With Runoff, Clay Matthews solidifies his claim as the only real successor to the narrative, discursive line of Richard Hugo while extending that range to include the kind of hard & sparkling bursts of revelatory truth-won-through-trauma that punctuate the landscape of the best of Larry Levis.
There’s a howling emptiness that runs through these lines like a river washing through a prairie canyon – but there’s a hopeful certainty too: that where it’s going is simply where it’s going & there’ll be sunshine & clear skies someday.
— Nate Pritts
Clay Matthews’ Runoff is ambitious, recursive, and tenacious. Part weather journal, part calendar, part hiding place, Runoff is dense with Americana: skee ball and social security cards, spark plugs and scissortail flycatchers. Beverly’s Pancake House and Roseanne reruns. A chicken-fried, not-quite-countrified Hamlet-of-sorts, Matthews says, “I got some kind of faith / in some kind / of something,” which is tender and optimistic in a world constantly “making up neo- and post- and pre- and new names for itself.” Combining the cultural, natural, and metaphysical with ease, here is a voice that ultimately just wants us to “witness the world / you little fools / and love it.” Literally letting his days run onto the page, an ordinary man takes us through a year of his (extra?) ordinary life. “And stranger,” he says, “you are welcome to it.” Welcome we are, indeed.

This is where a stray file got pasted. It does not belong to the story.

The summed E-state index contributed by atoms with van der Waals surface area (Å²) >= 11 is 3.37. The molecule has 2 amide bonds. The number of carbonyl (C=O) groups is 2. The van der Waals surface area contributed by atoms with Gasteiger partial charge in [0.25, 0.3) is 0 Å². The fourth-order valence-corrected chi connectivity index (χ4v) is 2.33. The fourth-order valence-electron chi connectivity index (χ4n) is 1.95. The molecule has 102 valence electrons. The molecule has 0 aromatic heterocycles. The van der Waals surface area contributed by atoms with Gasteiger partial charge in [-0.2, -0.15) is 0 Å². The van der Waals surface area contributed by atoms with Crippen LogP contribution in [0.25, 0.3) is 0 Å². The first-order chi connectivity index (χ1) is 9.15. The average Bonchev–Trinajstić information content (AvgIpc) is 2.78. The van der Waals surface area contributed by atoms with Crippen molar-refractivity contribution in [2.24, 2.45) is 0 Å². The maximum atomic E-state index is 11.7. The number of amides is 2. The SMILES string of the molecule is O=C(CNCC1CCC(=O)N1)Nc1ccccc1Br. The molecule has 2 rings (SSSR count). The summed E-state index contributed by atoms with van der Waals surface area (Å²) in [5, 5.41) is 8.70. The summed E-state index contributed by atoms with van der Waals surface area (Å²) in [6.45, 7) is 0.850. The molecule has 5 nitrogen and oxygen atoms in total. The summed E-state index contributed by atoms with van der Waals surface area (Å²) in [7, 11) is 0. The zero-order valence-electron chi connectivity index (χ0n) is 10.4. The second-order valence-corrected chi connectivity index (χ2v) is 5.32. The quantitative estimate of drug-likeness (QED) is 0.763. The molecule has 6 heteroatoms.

— Brandi Homan
Clay Matthews’ RUNOFF is disheveled, bedeviled and worming with gargantuan spirit, a book so leaping with faith and flooded with urgent clamor the sky actually shakes when you read it. Wildly committed to the details, anecdotes and strange visions of a sample twelve month existence, this work is both serious and seriously EPIC—full-throttle accumulation, association, and radical attention. It’s a major book from a writer who’s already shown himself to be one of our best and most unconventional narrative-lyric poets. Your head will spin, your eyes will bulge, you’ll think you could’ve done it, but you didn’t (and you couldn’t)! Put on your goggles and armor; you’re in for a crushing, bewildering, and beautiful ride.
— Matt Hart